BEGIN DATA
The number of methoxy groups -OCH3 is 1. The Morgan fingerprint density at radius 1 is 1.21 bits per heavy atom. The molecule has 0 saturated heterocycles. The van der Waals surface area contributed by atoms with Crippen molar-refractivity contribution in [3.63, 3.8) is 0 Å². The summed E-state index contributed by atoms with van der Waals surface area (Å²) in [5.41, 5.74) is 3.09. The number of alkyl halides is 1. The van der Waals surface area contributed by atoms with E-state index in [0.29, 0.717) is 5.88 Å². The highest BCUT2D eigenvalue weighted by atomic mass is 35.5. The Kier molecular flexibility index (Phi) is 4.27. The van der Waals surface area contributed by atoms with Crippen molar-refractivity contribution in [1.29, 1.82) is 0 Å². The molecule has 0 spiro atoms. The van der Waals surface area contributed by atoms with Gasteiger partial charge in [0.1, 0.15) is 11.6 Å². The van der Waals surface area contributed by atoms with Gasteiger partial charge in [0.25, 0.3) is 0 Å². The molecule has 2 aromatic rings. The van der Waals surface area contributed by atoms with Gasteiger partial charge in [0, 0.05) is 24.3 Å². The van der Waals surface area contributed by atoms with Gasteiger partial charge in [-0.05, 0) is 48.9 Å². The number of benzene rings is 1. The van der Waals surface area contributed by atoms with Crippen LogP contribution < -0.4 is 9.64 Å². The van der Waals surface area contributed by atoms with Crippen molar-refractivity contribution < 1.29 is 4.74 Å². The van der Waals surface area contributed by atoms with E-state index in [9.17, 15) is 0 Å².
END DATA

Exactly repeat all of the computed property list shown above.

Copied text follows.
The number of methoxy groups -OCH3 is 1. The Morgan fingerprint density at radius 1 is 1.21 bits per heavy atom. The molecule has 0 saturated heterocycles. The van der Waals surface area contributed by atoms with Crippen molar-refractivity contribution in [3.63, 3.8) is 0 Å². The summed E-state index contributed by atoms with van der Waals surface area (Å²) in [5.41, 5.74) is 3.09. The number of alkyl halides is 1. The van der Waals surface area contributed by atoms with E-state index in [0.29, 0.717) is 5.88 Å². The highest BCUT2D eigenvalue weighted by atomic mass is 35.5. The Kier molecular flexibility index (Phi) is 4.27. The van der Waals surface area contributed by atoms with Crippen molar-refractivity contribution in [1.29, 1.82) is 0 Å². The molecule has 0 spiro atoms. The van der Waals surface area contributed by atoms with Gasteiger partial charge in [0.1, 0.15) is 11.6 Å². The van der Waals surface area contributed by atoms with Gasteiger partial charge in [0.25, 0.3) is 0 Å². The molecule has 2 aromatic rings. The van der Waals surface area contributed by atoms with Gasteiger partial charge in [0, 0.05) is 24.3 Å². The van der Waals surface area contributed by atoms with Gasteiger partial charge in [-0.05, 0) is 48.9 Å². The number of benzene rings is 1. The van der Waals surface area contributed by atoms with Crippen LogP contribution < -0.4 is 9.64 Å². The van der Waals surface area contributed by atoms with Crippen molar-refractivity contribution < 1.29 is 4.74 Å². The van der Waals surface area contributed by atoms with E-state index in [9.17, 15) is 0 Å².